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Homemade Fermented Butter | 5 Steps To Succeed

Fermented butter

Homemade fermented butter is rich, silky, creamy, with a slightly tangy twist. Cultured butter has similar uses as standard butter, it just has more character. Fermented butter contains lots of good bacteria.

Fermented cream

I sometimes order raw cream from a trusted farmer and by the time I receive it the cream has already started to fermented naturally. This can be seen from the thickness of the cream.

Butter from unfermented cream is sometimes called “sweet cream butter” i.e. it has not be allowed to sour or ferment.

Raw cream naturally ferments

Raw cream (unpasteurized) naturally contains bacteria that convert milk sugars into lactic acid and other compounds. After a day or two at room temperature, raw cream turns thick and becomes similar to crème fraiche. It’s like a thick, fresh, tangy, soured cream.

The fermentation process produces several aroma compounds like diacetyl, thus creating a full-flavored and more “buttery” taste. What if you can’t get raw cream? You can easily ferment cream from the grocery store.

Using standard cream from the grocery store

You can buy a culture starter containing bacteria you add to commercial cream. This allows the cream to ferment during 12-24 hours.

Many culture starters includes Lactococcus and Leuconostoc bacteria strains, though other bacteria are often also included.

Homemade fermented butter

Here I used 3 quarts (3 liters) of cultured cream. The yield was 3 pounds (1.5 kg) of fermented butter. So you get about half the amount of butter compared to the amount of cream used.


Time to prepare: A batch usually takes 30 minutes until the butter is ready and packed in jars.

1. Churning fermented cream

Churning fermented cream

What about the claim that the temperature of the cream determines how long it takes until butter forms?

I decided to test this with a few batches of fermented cream. Though not a scientific study, the result gives a hint.

1. Cold cream: When the cream was taken from the fridge, I t took 22 minutes in the food processor until it finally turned into butter.

2. Cool cream: After about two hours in room temperature, it took only 3 minutes until butter had formed.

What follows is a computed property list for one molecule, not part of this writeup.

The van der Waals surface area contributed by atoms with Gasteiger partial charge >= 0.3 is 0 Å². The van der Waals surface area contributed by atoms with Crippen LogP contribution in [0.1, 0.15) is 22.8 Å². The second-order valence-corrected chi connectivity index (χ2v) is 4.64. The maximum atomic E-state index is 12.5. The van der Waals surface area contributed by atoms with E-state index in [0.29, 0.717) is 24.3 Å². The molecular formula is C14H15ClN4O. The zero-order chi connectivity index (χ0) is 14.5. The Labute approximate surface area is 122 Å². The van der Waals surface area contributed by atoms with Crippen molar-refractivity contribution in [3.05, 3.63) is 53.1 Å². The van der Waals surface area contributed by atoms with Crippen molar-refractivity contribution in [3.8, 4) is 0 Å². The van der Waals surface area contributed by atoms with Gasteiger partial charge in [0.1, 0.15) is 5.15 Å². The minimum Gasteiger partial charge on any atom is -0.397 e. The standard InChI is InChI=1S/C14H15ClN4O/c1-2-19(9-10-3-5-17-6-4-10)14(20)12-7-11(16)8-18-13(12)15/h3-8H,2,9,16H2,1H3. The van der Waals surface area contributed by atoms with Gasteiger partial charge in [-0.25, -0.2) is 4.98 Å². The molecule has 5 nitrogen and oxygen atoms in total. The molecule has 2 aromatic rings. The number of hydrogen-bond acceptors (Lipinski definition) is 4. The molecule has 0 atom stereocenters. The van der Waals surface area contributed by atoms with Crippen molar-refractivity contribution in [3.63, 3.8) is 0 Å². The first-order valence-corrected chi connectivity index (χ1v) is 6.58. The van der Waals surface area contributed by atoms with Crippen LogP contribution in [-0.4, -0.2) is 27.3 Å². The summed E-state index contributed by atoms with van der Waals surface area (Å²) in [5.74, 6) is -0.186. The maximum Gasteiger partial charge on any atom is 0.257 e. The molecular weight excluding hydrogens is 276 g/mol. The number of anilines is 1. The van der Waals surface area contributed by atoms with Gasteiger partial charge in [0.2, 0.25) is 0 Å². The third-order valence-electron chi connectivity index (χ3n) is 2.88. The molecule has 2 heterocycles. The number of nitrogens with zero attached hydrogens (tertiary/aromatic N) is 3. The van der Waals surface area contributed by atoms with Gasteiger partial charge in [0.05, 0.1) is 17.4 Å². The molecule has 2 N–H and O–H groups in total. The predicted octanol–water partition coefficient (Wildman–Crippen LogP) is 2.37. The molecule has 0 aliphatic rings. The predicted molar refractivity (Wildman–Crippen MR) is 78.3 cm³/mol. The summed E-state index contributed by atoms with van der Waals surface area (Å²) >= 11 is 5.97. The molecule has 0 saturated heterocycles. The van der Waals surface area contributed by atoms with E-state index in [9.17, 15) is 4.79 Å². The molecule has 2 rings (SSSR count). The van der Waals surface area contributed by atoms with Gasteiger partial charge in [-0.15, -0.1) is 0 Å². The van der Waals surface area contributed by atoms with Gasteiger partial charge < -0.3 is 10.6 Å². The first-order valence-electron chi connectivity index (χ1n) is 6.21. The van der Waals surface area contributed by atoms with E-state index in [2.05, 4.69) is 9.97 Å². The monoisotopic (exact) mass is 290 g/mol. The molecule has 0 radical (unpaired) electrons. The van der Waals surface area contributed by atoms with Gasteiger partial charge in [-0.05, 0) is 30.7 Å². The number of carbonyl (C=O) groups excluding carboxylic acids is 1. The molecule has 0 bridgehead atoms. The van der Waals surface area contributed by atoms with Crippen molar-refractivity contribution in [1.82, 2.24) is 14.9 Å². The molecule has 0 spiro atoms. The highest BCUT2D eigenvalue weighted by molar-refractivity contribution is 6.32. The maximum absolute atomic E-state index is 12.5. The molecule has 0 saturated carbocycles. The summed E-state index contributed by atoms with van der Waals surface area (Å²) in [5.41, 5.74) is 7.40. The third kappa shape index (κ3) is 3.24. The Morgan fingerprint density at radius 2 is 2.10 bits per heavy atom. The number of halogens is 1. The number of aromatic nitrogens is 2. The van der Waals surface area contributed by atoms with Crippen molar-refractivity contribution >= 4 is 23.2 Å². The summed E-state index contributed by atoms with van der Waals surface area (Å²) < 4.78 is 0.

3. Room temperature: When I left the fermented cream at room temperature during the night, it took only 1 minute and 15 seconds until butter was formed!

  • Conclusion: The fastest way to prepare butter is to use fermented cream at room temperature!

When the cream thickens, slow down the food processor. The butter is heavy and you might end up splashing buttermilk all around the kitchen (happened to me a few times).

2. Remove the buttermilk

Buttermilk leftover

Buttermilk is a low-fat leftover product, great to use in baking . Use a strainer to separate the butter still left in the buttermilk.

Pour the buttermilk into another bowl to deal with it later. You’re not done yet with the butter.

There’s still some buttermilk left in the butter and this must be removed. The less liquid that remains in the butter the better. Buttermilk adds an unwanted taste and spoils faster than butter so remove as much as you can. How?

By kneading and rinsing!

3. Wash the butter

Squeezing butter in cloth
Rinsing in cold water
The butter is clean

Knead the butter under cold water for a few minutes to work out the remaining buttermilk. This is important as it makes butter taste better, stay fresh longer, and have a nicer texture. Remove as much buttermilk residue as possible. You can also put the butter in a cloth and squeeze out the buttermilk.

Fermented butter with coriander leaves

4. Adding taste and color

Add salt. How much is a matter of taste. I mostly use sea salt. Fermented butter has a full, buttery taste and it great just by itself. However, you can also add flavor.

Try adding curry, red, hot peppers, cinnamon, lemon, or even bacon. Here I added fresh coriander leaves. The butter can still be frozen with the flavoring.

5. Storing fermented butter

Try making butter rolls in wax paper which can be stored in the fridge. Or use air-tight jars. The butter can be stored for a few weeks in a fridge.

In a freezer the butter can be saved for months. Take it out from the freezer and put in in the fridge a few hours before you need it.

Butter ready for the freezer


For those on a keto diet or doing intermittent fasting, cultured butter is an excellent source of good fats.

In any case, homemade fermented butter is addictive.

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